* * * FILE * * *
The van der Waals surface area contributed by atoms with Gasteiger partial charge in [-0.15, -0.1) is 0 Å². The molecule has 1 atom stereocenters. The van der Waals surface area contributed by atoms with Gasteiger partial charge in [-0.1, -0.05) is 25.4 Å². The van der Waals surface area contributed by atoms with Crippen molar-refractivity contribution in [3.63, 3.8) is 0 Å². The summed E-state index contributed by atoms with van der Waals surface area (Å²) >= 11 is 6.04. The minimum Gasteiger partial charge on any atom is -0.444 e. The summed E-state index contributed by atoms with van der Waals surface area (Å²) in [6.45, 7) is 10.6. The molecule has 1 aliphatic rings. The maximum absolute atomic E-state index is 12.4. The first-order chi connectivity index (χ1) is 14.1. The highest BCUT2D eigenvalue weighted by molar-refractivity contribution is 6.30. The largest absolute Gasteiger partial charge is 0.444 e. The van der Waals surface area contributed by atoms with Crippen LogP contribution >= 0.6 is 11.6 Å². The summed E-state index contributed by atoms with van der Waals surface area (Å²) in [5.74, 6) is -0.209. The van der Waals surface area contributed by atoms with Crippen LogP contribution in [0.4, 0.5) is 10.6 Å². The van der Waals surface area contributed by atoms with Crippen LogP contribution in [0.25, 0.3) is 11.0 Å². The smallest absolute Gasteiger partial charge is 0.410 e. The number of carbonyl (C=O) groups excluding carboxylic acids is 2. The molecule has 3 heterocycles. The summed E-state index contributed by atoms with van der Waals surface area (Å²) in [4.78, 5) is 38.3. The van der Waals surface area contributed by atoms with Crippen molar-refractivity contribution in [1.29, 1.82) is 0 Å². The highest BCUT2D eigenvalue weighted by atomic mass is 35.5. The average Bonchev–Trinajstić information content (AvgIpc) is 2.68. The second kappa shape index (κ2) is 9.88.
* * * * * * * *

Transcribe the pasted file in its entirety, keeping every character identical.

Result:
The van der Waals surface area contributed by atoms with Gasteiger partial charge in [-0.15, -0.1) is 0 Å². The molecule has 1 atom stereocenters. The van der Waals surface area contributed by atoms with Gasteiger partial charge in [-0.1, -0.05) is 25.4 Å². The van der Waals surface area contributed by atoms with Crippen molar-refractivity contribution in [3.63, 3.8) is 0 Å². The summed E-state index contributed by atoms with van der Waals surface area (Å²) >= 11 is 6.04. The minimum Gasteiger partial charge on any atom is -0.444 e. The summed E-state index contributed by atoms with van der Waals surface area (Å²) in [6.45, 7) is 10.6. The molecule has 1 aliphatic rings. The maximum absolute atomic E-state index is 12.4. The first-order chi connectivity index (χ1) is 14.1. The highest BCUT2D eigenvalue weighted by molar-refractivity contribution is 6.30. The largest absolute Gasteiger partial charge is 0.444 e. The van der Waals surface area contributed by atoms with Crippen LogP contribution >= 0.6 is 11.6 Å². The summed E-state index contributed by atoms with van der Waals surface area (Å²) in [5.74, 6) is -0.209. The van der Waals surface area contributed by atoms with Crippen LogP contribution in [0.4, 0.5) is 10.6 Å². The van der Waals surface area contributed by atoms with Crippen LogP contribution in [0.25, 0.3) is 11.0 Å². The smallest absolute Gasteiger partial charge is 0.410 e. The number of carbonyl (C=O) groups excluding carboxylic acids is 2. The molecule has 3 heterocycles. The summed E-state index contributed by atoms with van der Waals surface area (Å²) in [4.78, 5) is 38.3. The van der Waals surface area contributed by atoms with Crippen molar-refractivity contribution in [1.29, 1.82) is 0 Å². The highest BCUT2D eigenvalue weighted by atomic mass is 35.5. The average Bonchev–Trinajstić information content (AvgIpc) is 2.68. The second kappa shape index (κ2) is 9.88.